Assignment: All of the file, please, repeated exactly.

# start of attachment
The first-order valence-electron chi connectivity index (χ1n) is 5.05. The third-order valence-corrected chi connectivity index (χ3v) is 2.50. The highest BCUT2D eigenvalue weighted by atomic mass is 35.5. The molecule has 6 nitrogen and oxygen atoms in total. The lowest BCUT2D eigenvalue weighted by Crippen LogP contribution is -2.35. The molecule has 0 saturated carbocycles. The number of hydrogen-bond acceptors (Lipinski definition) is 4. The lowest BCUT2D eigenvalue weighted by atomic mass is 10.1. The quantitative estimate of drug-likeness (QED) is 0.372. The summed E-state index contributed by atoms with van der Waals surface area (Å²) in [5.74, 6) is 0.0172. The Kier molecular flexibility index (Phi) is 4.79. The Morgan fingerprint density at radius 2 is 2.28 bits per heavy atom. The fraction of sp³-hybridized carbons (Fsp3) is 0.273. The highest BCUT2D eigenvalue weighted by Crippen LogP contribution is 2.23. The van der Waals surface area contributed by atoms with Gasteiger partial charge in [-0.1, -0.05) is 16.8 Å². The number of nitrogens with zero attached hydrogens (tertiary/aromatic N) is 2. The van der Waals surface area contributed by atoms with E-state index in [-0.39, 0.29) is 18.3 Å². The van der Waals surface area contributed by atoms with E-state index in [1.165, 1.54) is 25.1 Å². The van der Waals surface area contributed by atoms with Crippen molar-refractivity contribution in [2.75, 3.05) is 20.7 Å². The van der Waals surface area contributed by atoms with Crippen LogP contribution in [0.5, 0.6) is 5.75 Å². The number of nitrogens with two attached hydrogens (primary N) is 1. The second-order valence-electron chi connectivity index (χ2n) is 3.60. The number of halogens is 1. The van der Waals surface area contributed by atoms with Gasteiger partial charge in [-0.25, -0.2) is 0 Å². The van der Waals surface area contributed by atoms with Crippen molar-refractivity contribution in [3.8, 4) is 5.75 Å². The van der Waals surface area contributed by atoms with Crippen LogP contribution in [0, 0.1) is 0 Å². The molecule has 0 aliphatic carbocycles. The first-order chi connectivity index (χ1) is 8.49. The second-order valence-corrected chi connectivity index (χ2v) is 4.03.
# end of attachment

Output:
The first-order valence-electron chi connectivity index (χ1n) is 5.05. The third-order valence-corrected chi connectivity index (χ3v) is 2.50. The highest BCUT2D eigenvalue weighted by atomic mass is 35.5. The molecule has 6 nitrogen and oxygen atoms in total. The lowest BCUT2D eigenvalue weighted by Crippen LogP contribution is -2.35. The molecule has 0 saturated carbocycles. The number of hydrogen-bond acceptors (Lipinski definition) is 4. The lowest BCUT2D eigenvalue weighted by atomic mass is 10.1. The quantitative estimate of drug-likeness (QED) is 0.372. The summed E-state index contributed by atoms with van der Waals surface area (Å²) in [5.74, 6) is 0.0172. The Kier molecular flexibility index (Phi) is 4.79. The Morgan fingerprint density at radius 2 is 2.28 bits per heavy atom. The fraction of sp³-hybridized carbons (Fsp3) is 0.273. The highest BCUT2D eigenvalue weighted by Crippen LogP contribution is 2.23. The van der Waals surface area contributed by atoms with Gasteiger partial charge in [-0.1, -0.05) is 16.8 Å². The number of nitrogens with zero attached hydrogens (tertiary/aromatic N) is 2. The van der Waals surface area contributed by atoms with E-state index in [-0.39, 0.29) is 18.3 Å². The van der Waals surface area contributed by atoms with E-state index in [1.165, 1.54) is 25.1 Å². The van der Waals surface area contributed by atoms with Crippen molar-refractivity contribution in [2.75, 3.05) is 20.7 Å². The van der Waals surface area contributed by atoms with Crippen LogP contribution in [0.5, 0.6) is 5.75 Å². The number of nitrogens with two attached hydrogens (primary N) is 1. The second-order valence-electron chi connectivity index (χ2n) is 3.60. The number of halogens is 1. The van der Waals surface area contributed by atoms with Gasteiger partial charge in [-0.25, -0.2) is 0 Å². The van der Waals surface area contributed by atoms with Crippen molar-refractivity contribution in [3.8, 4) is 5.75 Å². The van der Waals surface area contributed by atoms with Crippen LogP contribution in [0, 0.1) is 0 Å². The molecule has 0 aliphatic carbocycles. The first-order chi connectivity index (χ1) is 8.49. The second-order valence-corrected chi connectivity index (χ2v) is 4.03.